Latest on WEP/GPO

While attending the Annual C o m m u n i c a t i o n s and Legislative Conference of the National Conference of Public Employee Retirement Systems (NCPERS), Association CEO Shawn Duhamel and Legislative Liaison Nancy McGovern had meetings with key Congressional staff and senior governmental affairs representatives of the AARP. We were joined at these meetings by Tom Lussier, our Washington, DC liaison and federal advisor.

On Capitol Hill, we had an in-depth meeting with the majority staff for the House Ways and Means Committee, who work at the direction of Committee Chair Jason Smith (R-MO). While we cannot violate the confidential nature of the discussion, we can say that it was both productive and encouraging. We say encouraging, because members of both political parties understand the unfairness of the current WEP and GPO laws. It is also clear that both Chairman Smith and the Committee’s ranking member Richie Neal (D-MA) want to find a workable solution to WEP and GPO.

Whether or not the solution embraced by the Committee is full repeal of both laws, as called for within HR82, or takes the form of a reform proposal remains to be seen. However, in listening to Chairman Smith’s and other Republican leaders’ public comments, it’s reasonable to assume that full repeal remains a tough sell – especially absent a broader reform of Social Security that would help absorb the projected $180+ billion cost of full repeal. This political hurdle exists despite the fact that HR82 now has 304 House cosponsors.

As history demonstrates, cosponsors do not necessarily translate to “yes” votes if and when a bill reaches the floor. In reality, cosponsors validate that the proposal is warranted and should be considered.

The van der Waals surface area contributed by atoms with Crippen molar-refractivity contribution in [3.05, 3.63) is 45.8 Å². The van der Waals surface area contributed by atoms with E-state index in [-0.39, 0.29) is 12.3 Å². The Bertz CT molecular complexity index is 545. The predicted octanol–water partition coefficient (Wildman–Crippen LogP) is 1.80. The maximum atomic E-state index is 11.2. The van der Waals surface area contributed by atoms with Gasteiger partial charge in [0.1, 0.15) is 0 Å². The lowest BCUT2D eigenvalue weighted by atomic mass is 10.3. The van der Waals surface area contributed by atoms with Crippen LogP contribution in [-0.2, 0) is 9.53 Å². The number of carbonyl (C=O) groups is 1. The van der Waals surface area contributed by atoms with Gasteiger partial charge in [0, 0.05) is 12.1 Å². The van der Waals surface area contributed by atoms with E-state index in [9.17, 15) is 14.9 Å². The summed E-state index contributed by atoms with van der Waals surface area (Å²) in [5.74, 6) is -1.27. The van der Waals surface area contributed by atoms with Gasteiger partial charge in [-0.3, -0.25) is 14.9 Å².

Conversations with AARP, which has not taken a position on the current WEP/GPO legislation, largely centered on the overarching big picture. Specifically, AARP is strongly advocating for a wider reform of Social Security occur before the system closes in on potential insolvency – now projected to occur in 2033, just 9 years from now. Mass Retirees agrees with this sentiment.

We also agree that passing a standalone WEP/GPO bill is far more difficult than the inclusion of repeal or reform language within a larger omnibus reform bill. This is especially true given the large price tag associated with full repeal, as well as with the more modest price of WEP/ GPO reform.

A critical hurdle that cannot be overlooked is the 60-vote requirement within the US Senate on any legislation involving changes to Social Security. And while advocates for HR82 have achieved a record 50 Senators in support of full repeal (including former CA Senator Diane Feinstein, who passed away in September), the support of at least another 11 US Senators is required for the bill to pass.

We believe that the next most likely step in the legislative process will be a Congressional hearing on solutions to WEP/GPO, including full repeal and reform of the two laws. If held, the hearing will most likely take place on Capitol Hill. There is no denying the effect that the pressure brought forth by retirees continues to have on keeping the issue on the Congressional front burner. In fact, Chairman Smith’s staff shared with us that they have received more letters on WEP/ GPO than on any other issue pending before the Committee.

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